Mystery of eccentric landowner solved after 300 yearstags: Telegraph (UK), Cornwall, James Tillie
An excavation of a mausoleum in the grounds of Pentillie Castle in Cornwall is thought to have uncovered the body of Sir James Tillie, who died 300 years ago in 1713.
His final resting place has been a mystery for centuries – leading to him being dubbed Cornwall’s very own Richard III.
Sir James, who built the home in 1698, left instructions that on his deathbed he should not be buried....
comments powered by Disqus
- 150 years later, schools are still a battlefield for interpreting Civil War
- Where are America's memorials to pain of slavery, black resistance?
- Richmond split over Confederate history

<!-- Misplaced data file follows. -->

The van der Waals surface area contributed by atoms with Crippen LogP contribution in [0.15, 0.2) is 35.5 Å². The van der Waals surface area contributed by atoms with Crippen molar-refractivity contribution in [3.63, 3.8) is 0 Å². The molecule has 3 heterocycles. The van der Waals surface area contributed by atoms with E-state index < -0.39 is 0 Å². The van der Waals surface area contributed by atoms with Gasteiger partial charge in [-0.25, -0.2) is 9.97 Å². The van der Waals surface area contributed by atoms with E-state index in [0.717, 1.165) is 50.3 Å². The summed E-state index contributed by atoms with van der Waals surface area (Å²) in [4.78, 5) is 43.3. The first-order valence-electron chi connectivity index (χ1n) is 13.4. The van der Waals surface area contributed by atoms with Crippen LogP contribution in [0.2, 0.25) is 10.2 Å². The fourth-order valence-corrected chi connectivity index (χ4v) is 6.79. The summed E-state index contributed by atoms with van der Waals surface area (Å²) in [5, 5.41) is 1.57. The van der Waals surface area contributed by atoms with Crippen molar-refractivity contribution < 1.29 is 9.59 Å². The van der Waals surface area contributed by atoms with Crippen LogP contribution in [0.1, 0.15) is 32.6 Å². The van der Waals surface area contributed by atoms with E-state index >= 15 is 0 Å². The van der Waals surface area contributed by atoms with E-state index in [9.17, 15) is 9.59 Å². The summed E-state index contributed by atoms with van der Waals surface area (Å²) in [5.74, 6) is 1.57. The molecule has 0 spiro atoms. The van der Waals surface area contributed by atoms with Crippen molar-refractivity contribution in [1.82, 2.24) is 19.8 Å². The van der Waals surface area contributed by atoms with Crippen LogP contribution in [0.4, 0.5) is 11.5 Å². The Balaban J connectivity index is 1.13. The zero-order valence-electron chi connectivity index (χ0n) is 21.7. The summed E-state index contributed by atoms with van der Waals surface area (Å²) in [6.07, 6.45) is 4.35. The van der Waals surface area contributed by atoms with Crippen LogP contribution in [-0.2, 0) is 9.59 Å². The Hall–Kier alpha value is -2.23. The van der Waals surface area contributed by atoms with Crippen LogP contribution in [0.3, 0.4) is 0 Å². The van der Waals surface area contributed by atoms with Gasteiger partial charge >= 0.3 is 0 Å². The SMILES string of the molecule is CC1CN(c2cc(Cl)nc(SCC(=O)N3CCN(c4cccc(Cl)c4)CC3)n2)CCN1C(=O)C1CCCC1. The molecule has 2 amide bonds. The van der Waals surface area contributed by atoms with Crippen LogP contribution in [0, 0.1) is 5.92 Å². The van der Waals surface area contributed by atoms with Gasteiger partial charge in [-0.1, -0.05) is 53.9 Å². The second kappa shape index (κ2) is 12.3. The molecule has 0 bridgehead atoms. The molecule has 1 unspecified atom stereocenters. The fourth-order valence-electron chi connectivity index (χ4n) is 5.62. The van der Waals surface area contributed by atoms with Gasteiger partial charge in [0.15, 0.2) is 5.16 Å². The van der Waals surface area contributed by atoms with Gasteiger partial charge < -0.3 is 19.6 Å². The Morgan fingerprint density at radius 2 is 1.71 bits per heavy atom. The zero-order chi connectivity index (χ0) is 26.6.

- The World's Jewish Population Is Nearing Pre-Holocaust Levels
- Bernie Sanders’s Revolutionary Roots Were Nurtured in ’60s Vermont
- Did a historian who said he’s a victim of McCarthyism get the story wrong?
- Stephanie Coontz’s work on the history of marriage cited by the Supreme Court.
- How Does It Feel To Have One’s Work as a Historian Cited by the Supreme Court? Cool. Very Cool. Thank You Very Much.
- NYT History Book Reviews: Who Got Noticed this Week?
- David Hackett Fischer wins $100,000 prize for lifetime achievement in military writing